Last night's closing credits of Newsnight acknowledged the gaffe by its editor Ian Katz after he accidentally tweeted that Labour's shadow Treasury minister Rachel Reeves was "boring" and "snoring."
The former Guardian deputy editor meant to send his remarks in a private message but instead posted it to his 27,000 followers.
Mr Katz issued a written apology to Labour and Ms Reeves for his comments.
Former Newsnight editor Peter Rippon has been appointed to a new role at the BBC -overseeing the online BBC News archive.
Rippon was at the helm when Newsnight dropped an investigation into disgraced TV presenter Jimmy Savile. He 'stepped aside' in October last year.
The BBC reports the former editor will help to build a public record of the corporation's television and radio journalism over 80 years. He will take up the post - in London - from February 25.
Speaking to BBC2's Newsnight, the BBC's acting Director General Tim Davie said it had been a "bad and sorry saga", but defended the lack of sackings.
My job is not to just dismiss people, my job is to make a fair and balanced assessment of the facts. We have lost a Director General in this process.
We all need to accept change and the only way to change is to change the culture, and that's not going to be done however many people we call to be dismissed.
It's going to be done by people like me leading the organisation and changing the culture. I want a change of culture, that is what I am all about.
The decision to drop the BBC Newsnight investigation into the Jimmy Savile sexual abuse claim was "flawed", according to a review.Read the full story ›
BBC lawyers investigated whether money could be reclaimed from the departing director-general George Entwistle, BBC Trust chairman Lord Patten has said.
Mr Entwistle received £450,000 despite resigning in the wake of a Newsnight report that led to former Tory treasurer Lord McAlpine being wrongly accused of child abuse.
But Lord Patten said lawyers advised that it was not possible to reclaim the money.
Interviewed after the Pollard Report revealed worrying failures in communication at the top of the BBC chain of command, Lord Patten also defended the disciplinary action taken against staff.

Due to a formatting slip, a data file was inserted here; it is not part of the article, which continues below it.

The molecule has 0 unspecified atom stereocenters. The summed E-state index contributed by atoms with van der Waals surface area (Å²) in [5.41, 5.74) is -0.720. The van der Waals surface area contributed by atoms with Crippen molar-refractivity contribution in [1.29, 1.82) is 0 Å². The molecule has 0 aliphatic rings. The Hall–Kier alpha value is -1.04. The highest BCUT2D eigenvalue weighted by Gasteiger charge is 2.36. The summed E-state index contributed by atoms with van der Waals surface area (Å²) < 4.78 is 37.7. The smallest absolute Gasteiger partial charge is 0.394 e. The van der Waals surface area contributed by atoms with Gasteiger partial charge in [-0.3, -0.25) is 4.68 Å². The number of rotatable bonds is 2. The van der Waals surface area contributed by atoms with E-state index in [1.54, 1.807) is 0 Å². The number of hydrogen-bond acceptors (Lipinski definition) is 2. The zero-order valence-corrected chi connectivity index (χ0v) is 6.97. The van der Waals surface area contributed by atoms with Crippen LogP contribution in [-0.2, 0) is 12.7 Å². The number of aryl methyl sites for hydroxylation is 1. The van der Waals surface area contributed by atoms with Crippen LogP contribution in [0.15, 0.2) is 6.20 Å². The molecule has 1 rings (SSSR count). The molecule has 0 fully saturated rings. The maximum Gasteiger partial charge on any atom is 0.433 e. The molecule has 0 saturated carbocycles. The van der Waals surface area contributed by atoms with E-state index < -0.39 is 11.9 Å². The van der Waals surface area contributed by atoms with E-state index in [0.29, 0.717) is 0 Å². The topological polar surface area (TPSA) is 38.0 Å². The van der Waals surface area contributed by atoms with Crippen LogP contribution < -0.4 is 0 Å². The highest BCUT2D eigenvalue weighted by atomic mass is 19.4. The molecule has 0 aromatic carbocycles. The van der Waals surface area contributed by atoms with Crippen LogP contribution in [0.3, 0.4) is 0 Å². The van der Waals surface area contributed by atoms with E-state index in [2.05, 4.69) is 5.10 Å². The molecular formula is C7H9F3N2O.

ITV News' UK Editor Lucy Manning began by asking him why no one had been sacked:
Following the publication of the Pollard Report, which said Newsnight editor Peter Rippon's decision to drop the programme's Jimmy Savile investigation was flawed, he said:
Of course, like everyone at the BBC connected with this case, I will learn lessons from what has happened, as I move on with my career.
The BBC itself has an overriding responsibility to foster and support good journalism, and to respond proportionately when that journalism is challenged.
Nick Pollard has raised questions about whether the BBC has been able to do this, and I agree with him that change is necessary.
Two of the reporters who worked on the original investigation in to Jimmy Savile for Newsnight have spoken outside of the BBC.
Both Liz Mackean and Meirion Jones issued very strong statements criticising the BBC. Ms Mackean said the BBC breached duty to women who said Savile a paedophile.
Mr Jones said that last Christmas the BBC knew that Savile was a paedophile yet decided to run tribute programmes.
He added: "I hope the BBC takes measures to make sure nothing like that will ever happen again".
BBC Trust chairman Lord Patten also said in an interview that it was not true to say there haven't been sackings...(Except it's been a resignation, retirement, other jobs shuffled).
Lord Patten tells me the BBC Trust looked at whether they could get money back from George Entwistle's payoff but lawyers said it wasn't possible.
A failure to follow editorial guidelines led to Newsnight's infamous report that saw Lord McAlpine later falsely exposed as a paedophile.Read the full story ›